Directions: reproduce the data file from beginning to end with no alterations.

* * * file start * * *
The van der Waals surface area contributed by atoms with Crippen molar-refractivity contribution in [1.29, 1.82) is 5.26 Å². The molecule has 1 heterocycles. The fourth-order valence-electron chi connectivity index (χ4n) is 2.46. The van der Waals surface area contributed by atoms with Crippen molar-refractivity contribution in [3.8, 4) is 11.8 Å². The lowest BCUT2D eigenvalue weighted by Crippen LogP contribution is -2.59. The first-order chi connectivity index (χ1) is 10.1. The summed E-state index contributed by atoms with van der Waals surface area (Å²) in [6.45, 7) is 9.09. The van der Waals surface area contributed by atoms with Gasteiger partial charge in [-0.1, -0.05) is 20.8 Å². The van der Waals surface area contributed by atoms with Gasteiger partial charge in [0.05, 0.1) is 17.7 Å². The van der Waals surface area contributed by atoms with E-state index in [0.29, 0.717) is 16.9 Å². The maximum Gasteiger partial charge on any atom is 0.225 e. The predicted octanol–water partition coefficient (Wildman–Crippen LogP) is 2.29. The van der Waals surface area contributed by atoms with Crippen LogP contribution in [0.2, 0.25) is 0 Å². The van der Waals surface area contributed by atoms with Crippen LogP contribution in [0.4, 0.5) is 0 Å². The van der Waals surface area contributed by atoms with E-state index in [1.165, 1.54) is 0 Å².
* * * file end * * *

The van der Waals surface area contributed by atoms with Crippen molar-refractivity contribution in [1.29, 1.82) is 5.26 Å². The molecule has 1 heterocycles. The fourth-order valence-electron chi connectivity index (χ4n) is 2.46. The van der Waals surface area contributed by atoms with Crippen molar-refractivity contribution in [3.8, 4) is 11.8 Å². The lowest BCUT2D eigenvalue weighted by Crippen LogP contribution is -2.59. The first-order chi connectivity index (χ1) is 10.1. The summed E-state index contributed by atoms with van der Waals surface area (Å²) in [6.45, 7) is 9.09. The van der Waals surface area contributed by atoms with Gasteiger partial charge in [-0.1, -0.05) is 20.8 Å². The van der Waals surface area contributed by atoms with Gasteiger partial charge in [0.05, 0.1) is 17.7 Å². The van der Waals surface area contributed by atoms with E-state index in [0.29, 0.717) is 16.9 Å². The maximum Gasteiger partial charge on any atom is 0.225 e. The predicted octanol–water partition coefficient (Wildman–Crippen LogP) is 2.29. The van der Waals surface area contributed by atoms with Crippen LogP contribution in [0.2, 0.25) is 0 Å². The van der Waals surface area contributed by atoms with Crippen LogP contribution in [0.4, 0.5) is 0 Å². The van der Waals surface area contributed by atoms with E-state index in [1.165, 1.54) is 0 Å².